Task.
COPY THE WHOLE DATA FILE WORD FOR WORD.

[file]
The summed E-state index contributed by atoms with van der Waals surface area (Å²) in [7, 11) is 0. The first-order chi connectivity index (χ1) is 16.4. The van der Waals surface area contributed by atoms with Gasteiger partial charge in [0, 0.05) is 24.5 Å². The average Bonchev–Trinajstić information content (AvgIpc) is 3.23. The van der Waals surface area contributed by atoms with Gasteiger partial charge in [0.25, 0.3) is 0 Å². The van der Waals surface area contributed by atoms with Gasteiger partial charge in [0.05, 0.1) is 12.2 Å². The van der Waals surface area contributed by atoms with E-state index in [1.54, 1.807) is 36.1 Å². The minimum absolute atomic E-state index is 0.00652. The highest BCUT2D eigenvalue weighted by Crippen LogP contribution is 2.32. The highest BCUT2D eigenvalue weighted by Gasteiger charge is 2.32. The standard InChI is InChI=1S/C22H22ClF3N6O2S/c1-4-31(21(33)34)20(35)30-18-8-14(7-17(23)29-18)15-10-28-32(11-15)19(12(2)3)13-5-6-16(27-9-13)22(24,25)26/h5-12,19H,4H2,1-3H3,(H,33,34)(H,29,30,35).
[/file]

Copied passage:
The summed E-state index contributed by atoms with van der Waals surface area (Å²) in [7, 11) is 0. The first-order chi connectivity index (χ1) is 16.4. The van der Waals surface area contributed by atoms with Gasteiger partial charge in [0, 0.05) is 24.5 Å². The average Bonchev–Trinajstić information content (AvgIpc) is 3.23. The van der Waals surface area contributed by atoms with Gasteiger partial charge in [0.25, 0.3) is 0 Å². The van der Waals surface area contributed by atoms with Gasteiger partial charge in [0.05, 0.1) is 12.2 Å². The van der Waals surface area contributed by atoms with E-state index in [1.54, 1.807) is 36.1 Å². The minimum absolute atomic E-state index is 0.00652. The highest BCUT2D eigenvalue weighted by Crippen LogP contribution is 2.32. The highest BCUT2D eigenvalue weighted by Gasteiger charge is 2.32. The standard InChI is InChI=1S/C22H22ClF3N6O2S/c1-4-31(21(33)34)20(35)30-18-8-14(7-17(23)29-18)15-10-28-32(11-15)19(12(2)3)13-5-6-16(27-9-13)22(24,25)26/h5-12,19H,4H2,1-3H3,(H,33,34)(H,29,30,35).